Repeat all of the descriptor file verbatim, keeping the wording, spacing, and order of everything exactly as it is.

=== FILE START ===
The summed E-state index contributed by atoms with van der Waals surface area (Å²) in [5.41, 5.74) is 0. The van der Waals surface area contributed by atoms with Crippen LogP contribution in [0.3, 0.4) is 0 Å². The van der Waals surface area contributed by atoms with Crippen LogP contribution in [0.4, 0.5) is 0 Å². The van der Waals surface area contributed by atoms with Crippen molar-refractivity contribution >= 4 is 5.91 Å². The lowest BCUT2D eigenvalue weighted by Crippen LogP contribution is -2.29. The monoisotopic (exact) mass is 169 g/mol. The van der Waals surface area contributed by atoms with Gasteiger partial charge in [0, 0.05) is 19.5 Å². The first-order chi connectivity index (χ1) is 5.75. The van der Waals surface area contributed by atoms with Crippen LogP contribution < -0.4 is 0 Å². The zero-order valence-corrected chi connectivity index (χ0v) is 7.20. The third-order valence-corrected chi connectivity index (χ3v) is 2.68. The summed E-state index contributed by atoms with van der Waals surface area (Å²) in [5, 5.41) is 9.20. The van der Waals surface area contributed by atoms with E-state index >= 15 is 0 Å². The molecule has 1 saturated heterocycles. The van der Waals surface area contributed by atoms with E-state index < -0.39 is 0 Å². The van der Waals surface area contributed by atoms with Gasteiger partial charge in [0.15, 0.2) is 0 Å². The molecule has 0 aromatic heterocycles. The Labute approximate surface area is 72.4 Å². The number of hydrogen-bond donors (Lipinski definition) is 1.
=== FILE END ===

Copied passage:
The summed E-state index contributed by atoms with van der Waals surface area (Å²) in [5.41, 5.74) is 0. The van der Waals surface area contributed by atoms with Crippen LogP contribution in [0.3, 0.4) is 0 Å². The van der Waals surface area contributed by atoms with Crippen LogP contribution in [0.4, 0.5) is 0 Å². The van der Waals surface area contributed by atoms with Crippen molar-refractivity contribution >= 4 is 5.91 Å². The lowest BCUT2D eigenvalue weighted by Crippen LogP contribution is -2.29. The monoisotopic (exact) mass is 169 g/mol. The van der Waals surface area contributed by atoms with Gasteiger partial charge in [0, 0.05) is 19.5 Å². The first-order chi connectivity index (χ1) is 5.75. The van der Waals surface area contributed by atoms with Crippen LogP contribution < -0.4 is 0 Å². The zero-order valence-corrected chi connectivity index (χ0v) is 7.20. The third-order valence-corrected chi connectivity index (χ3v) is 2.68. The summed E-state index contributed by atoms with van der Waals surface area (Å²) in [5, 5.41) is 9.20. The van der Waals surface area contributed by atoms with E-state index >= 15 is 0 Å². The molecule has 1 saturated heterocycles. The van der Waals surface area contributed by atoms with E-state index < -0.39 is 0 Å². The van der Waals surface area contributed by atoms with Gasteiger partial charge in [0.15, 0.2) is 0 Å². The molecule has 0 aromatic heterocycles. The Labute approximate surface area is 72.4 Å². The number of hydrogen-bond donors (Lipinski definition) is 1.